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SALAMIS Cyprus.

On the E coast of the island, ca. 6.5 km N of Famagusta. The ruins occupy an extensive area, ca. 150 ha, along the shore and for a considerable depth now covered by sand dunes and a forest. The harbor lies to the S near the mouth of the river Pedhiaios. Traces of the city wall of the archaic period have recently been discovered to the S. The vast necropolis lies in the plain W of the city and extends towards the villages of Enkomi, Haghios Serghios, and the Monastery of St. Barnabas.

The traditional founder was Teukros, son of Telamon, king of the Greek island of Salamis and one of the heroes of the Trojan War. He was also the founder of the Temple of Zeus Salaminios and the ancestor of its dynasty of priest-kings. A sepulchral epigram to him exists among those on the Homeric heroes. The dynasty of Teukridai ruled for a long time and even the kings of later times claimed descent from Teukros. This dynasty of priest-kings lasted down to the time of Augustus.

Salamis must have succeeded the Mycenaean city of Enkomi, ca. 2 km further inland, sometime in the 11th c. B.C. probably when the harbor of the latter was silted up. This earlier theory has now been corroborated by the recent discovery within Salamis itself of a Protogeometric tomb, and of 11th c. sherds found at the S sector of the city.

Salamis was the most important city in Cyprus and King Euelthon (560-525 B.C.) claimed to be ruler of the whole island. He was the first king of Cyprus to issue coins, and his silver staters of Persic standard show on the obverse a lying ram with the reverse at first smooth and then with an ankh. His name appears on the obverse in syllabic script.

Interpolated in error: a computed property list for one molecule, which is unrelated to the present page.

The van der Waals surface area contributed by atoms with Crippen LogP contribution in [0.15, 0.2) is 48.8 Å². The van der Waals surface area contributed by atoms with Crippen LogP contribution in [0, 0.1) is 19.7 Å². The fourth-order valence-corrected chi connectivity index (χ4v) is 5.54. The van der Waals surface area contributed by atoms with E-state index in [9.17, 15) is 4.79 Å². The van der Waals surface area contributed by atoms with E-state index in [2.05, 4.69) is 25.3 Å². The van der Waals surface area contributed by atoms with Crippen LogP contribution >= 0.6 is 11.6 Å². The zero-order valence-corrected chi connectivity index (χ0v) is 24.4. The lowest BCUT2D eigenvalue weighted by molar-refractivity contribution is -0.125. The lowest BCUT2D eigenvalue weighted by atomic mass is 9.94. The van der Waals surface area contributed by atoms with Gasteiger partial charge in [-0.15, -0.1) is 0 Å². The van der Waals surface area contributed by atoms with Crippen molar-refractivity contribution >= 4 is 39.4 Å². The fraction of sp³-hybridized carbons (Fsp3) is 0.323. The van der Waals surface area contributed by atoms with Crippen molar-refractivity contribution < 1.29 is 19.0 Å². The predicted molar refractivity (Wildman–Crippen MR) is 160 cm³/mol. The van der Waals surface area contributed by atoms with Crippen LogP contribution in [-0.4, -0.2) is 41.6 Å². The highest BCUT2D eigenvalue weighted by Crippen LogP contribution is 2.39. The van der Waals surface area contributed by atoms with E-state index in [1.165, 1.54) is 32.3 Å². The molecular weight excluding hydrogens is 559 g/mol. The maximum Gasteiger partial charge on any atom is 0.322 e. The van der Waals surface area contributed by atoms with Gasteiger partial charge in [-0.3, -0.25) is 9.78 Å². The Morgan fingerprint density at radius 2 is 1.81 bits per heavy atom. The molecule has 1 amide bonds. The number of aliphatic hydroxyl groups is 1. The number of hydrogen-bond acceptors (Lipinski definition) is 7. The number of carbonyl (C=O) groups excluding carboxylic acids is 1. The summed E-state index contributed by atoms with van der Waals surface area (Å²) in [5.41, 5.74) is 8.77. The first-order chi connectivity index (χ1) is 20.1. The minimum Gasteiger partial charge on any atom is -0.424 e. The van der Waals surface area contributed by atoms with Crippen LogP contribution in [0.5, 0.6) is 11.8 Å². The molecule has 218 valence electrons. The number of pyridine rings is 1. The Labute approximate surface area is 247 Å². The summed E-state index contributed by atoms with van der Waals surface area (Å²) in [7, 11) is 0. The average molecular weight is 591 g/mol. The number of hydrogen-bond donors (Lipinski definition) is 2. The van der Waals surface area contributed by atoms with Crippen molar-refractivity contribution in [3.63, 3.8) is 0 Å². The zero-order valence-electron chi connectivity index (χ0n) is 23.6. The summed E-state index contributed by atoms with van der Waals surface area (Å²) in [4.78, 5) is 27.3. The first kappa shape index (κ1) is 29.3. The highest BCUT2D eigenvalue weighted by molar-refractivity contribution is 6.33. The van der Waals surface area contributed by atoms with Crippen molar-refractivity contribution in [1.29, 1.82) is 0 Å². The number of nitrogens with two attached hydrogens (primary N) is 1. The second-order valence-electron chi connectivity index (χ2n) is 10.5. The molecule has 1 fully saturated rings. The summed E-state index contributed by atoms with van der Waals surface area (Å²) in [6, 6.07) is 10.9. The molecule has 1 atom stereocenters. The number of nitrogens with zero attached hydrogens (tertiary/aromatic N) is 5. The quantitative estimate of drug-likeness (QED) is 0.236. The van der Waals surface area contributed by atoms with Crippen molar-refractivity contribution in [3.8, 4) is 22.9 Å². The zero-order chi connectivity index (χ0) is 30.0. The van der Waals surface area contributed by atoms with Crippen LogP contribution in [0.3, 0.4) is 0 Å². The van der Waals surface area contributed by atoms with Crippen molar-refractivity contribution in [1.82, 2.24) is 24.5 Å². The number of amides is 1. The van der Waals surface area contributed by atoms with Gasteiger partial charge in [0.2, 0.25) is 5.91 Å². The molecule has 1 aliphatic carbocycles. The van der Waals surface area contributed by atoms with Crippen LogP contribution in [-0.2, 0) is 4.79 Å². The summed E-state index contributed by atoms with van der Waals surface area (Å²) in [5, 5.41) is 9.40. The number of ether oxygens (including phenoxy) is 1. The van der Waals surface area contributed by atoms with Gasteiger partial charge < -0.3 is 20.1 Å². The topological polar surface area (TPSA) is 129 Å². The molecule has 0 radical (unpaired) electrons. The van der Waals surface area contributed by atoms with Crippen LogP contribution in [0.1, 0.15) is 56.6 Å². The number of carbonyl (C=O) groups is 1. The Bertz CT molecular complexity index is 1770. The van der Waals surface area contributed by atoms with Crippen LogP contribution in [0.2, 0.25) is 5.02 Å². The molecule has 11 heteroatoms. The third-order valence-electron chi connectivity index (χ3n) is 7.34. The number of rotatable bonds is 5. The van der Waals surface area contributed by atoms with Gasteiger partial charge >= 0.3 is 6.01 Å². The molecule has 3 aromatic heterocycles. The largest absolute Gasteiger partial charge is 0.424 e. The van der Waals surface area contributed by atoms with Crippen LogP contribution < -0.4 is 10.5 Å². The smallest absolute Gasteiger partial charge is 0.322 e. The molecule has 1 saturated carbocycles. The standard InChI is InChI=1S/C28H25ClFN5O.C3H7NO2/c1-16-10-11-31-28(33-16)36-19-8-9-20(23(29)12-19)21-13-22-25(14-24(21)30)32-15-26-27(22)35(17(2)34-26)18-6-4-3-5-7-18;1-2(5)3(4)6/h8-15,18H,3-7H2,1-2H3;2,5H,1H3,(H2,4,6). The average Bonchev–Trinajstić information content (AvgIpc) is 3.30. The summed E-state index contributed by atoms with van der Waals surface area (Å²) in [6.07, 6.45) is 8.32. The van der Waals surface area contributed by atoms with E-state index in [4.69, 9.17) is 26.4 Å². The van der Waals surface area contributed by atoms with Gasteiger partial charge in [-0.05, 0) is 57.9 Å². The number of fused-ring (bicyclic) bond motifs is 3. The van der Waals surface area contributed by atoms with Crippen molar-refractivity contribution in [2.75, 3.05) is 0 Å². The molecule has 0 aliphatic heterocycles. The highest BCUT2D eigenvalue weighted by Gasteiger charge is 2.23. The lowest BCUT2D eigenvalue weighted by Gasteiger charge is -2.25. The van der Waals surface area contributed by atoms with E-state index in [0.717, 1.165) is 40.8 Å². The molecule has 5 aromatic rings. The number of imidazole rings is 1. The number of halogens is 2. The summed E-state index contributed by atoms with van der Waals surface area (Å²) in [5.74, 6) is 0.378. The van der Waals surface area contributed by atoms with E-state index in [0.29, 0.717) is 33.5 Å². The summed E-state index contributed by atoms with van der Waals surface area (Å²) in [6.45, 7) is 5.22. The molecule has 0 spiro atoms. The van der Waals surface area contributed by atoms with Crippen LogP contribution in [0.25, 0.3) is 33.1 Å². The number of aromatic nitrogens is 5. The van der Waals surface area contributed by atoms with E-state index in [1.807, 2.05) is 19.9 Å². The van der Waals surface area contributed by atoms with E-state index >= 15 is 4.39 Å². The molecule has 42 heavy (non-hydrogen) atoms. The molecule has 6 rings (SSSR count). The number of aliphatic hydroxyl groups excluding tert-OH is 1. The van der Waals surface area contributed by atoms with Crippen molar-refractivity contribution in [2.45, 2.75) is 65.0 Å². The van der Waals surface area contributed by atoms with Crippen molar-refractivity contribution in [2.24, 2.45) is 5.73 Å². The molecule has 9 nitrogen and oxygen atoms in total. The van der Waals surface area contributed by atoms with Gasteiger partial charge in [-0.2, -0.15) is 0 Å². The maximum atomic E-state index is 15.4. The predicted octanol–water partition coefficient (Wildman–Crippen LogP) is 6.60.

His grandson Gorgos was reigning at the time of the Ionian Revolt (499-498 B.C.) but refused to rise against the Persians, so he was overthrown by his younger brother Onesilos, who succeeded in liberating most of the island for a while. Onesilos, however, fell in the battle that ensued on the plain of Salamis, and the Cypriots, after a year of freedom, were “again enslaved to Persia” (Hdt. 5.104, 108-15).

The most important of all the kings of Salamis, however, was Euagoras I (411–374-373 B.C.) for whom Isocrates wrote an oration (Evagoras). In an attempt to liberate Cyprus from the Persians Euagoras met with little resistance. He was a close ally of Athens and received much military help but in spite of all his initial successes he was forced to submit to the Great King although he did retain his throne as king of Salamis. Euagoras remained throughout his reign a friend of Athens and under his philhellenic policy Greek philosophers, artists, and musicians enjoyed the patronage of his court.

As a result of the Wars of the Successors Salamis was in 306 B.C. the scene of heavy fighting, both on land and sea, between Demetrios Poliorketes and Ptolemy I Soter for the possession of the city. It finally fell to Ptolemy, who soon took possession of the whole island. The city continued to flourish in Hellenistic and Graeco-Roman times and was embellished with important public buildings. During the Ptolemaic rule Salamis ceded its place to Paphos as the leading city of the island sometime in the 2d c. B.C. but in the 4th c. A.D. Salamis, now called Constantia, had once more superseded Paphos as the metropolis of Cyprus. The city became in Early Christian times the seat of a bishop and continued to flourish down to Early Byzantine times when it was gradually abandoned after the first Arab raids of 647 A.D.